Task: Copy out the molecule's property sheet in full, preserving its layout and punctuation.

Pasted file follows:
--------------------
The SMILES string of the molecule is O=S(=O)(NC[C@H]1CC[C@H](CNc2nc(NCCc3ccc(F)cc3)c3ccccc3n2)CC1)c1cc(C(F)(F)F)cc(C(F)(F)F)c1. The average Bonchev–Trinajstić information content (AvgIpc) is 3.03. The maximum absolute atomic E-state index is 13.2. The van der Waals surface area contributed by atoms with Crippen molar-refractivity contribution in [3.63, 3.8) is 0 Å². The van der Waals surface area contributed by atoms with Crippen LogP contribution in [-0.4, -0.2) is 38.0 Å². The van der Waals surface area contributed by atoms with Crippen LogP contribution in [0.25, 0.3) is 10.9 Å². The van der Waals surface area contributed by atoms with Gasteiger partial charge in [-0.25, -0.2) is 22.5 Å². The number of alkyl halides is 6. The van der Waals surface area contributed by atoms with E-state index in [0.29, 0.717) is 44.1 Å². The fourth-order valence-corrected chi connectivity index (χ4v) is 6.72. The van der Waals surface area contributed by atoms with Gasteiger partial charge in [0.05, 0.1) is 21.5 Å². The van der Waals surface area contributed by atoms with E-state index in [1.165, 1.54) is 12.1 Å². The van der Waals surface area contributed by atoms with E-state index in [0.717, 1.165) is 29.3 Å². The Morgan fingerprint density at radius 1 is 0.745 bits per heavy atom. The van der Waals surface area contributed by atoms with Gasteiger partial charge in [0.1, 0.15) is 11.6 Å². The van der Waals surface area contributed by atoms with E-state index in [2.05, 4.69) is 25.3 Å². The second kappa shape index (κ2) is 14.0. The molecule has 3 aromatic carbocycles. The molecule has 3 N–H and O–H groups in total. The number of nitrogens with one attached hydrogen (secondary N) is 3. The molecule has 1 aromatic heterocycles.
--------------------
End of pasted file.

The SMILES string of the molecule is O=S(=O)(NC[C@H]1CC[C@H](CNc2nc(NCCc3ccc(F)cc3)c3ccccc3n2)CC1)c1cc(C(F)(F)F)cc(C(F)(F)F)c1. The average Bonchev–Trinajstić information content (AvgIpc) is 3.03. The maximum absolute atomic E-state index is 13.2. The van der Waals surface area contributed by atoms with Crippen molar-refractivity contribution in [3.63, 3.8) is 0 Å². The van der Waals surface area contributed by atoms with Crippen LogP contribution in [-0.4, -0.2) is 38.0 Å². The van der Waals surface area contributed by atoms with Crippen LogP contribution in [0.25, 0.3) is 10.9 Å². The van der Waals surface area contributed by atoms with Gasteiger partial charge in [-0.25, -0.2) is 22.5 Å². The number of alkyl halides is 6. The van der Waals surface area contributed by atoms with E-state index in [0.29, 0.717) is 44.1 Å². The fourth-order valence-corrected chi connectivity index (χ4v) is 6.72. The van der Waals surface area contributed by atoms with Gasteiger partial charge in [0.05, 0.1) is 21.5 Å². The van der Waals surface area contributed by atoms with E-state index in [1.165, 1.54) is 12.1 Å². The van der Waals surface area contributed by atoms with E-state index in [0.717, 1.165) is 29.3 Å². The Morgan fingerprint density at radius 1 is 0.745 bits per heavy atom. The van der Waals surface area contributed by atoms with Gasteiger partial charge in [0.1, 0.15) is 11.6 Å². The van der Waals surface area contributed by atoms with E-state index in [2.05, 4.69) is 25.3 Å². The second kappa shape index (κ2) is 14.0. The molecule has 3 aromatic carbocycles. The molecule has 3 N–H and O–H groups in total. The number of nitrogens with one attached hydrogen (secondary N) is 3. The molecule has 1 aromatic heterocycles.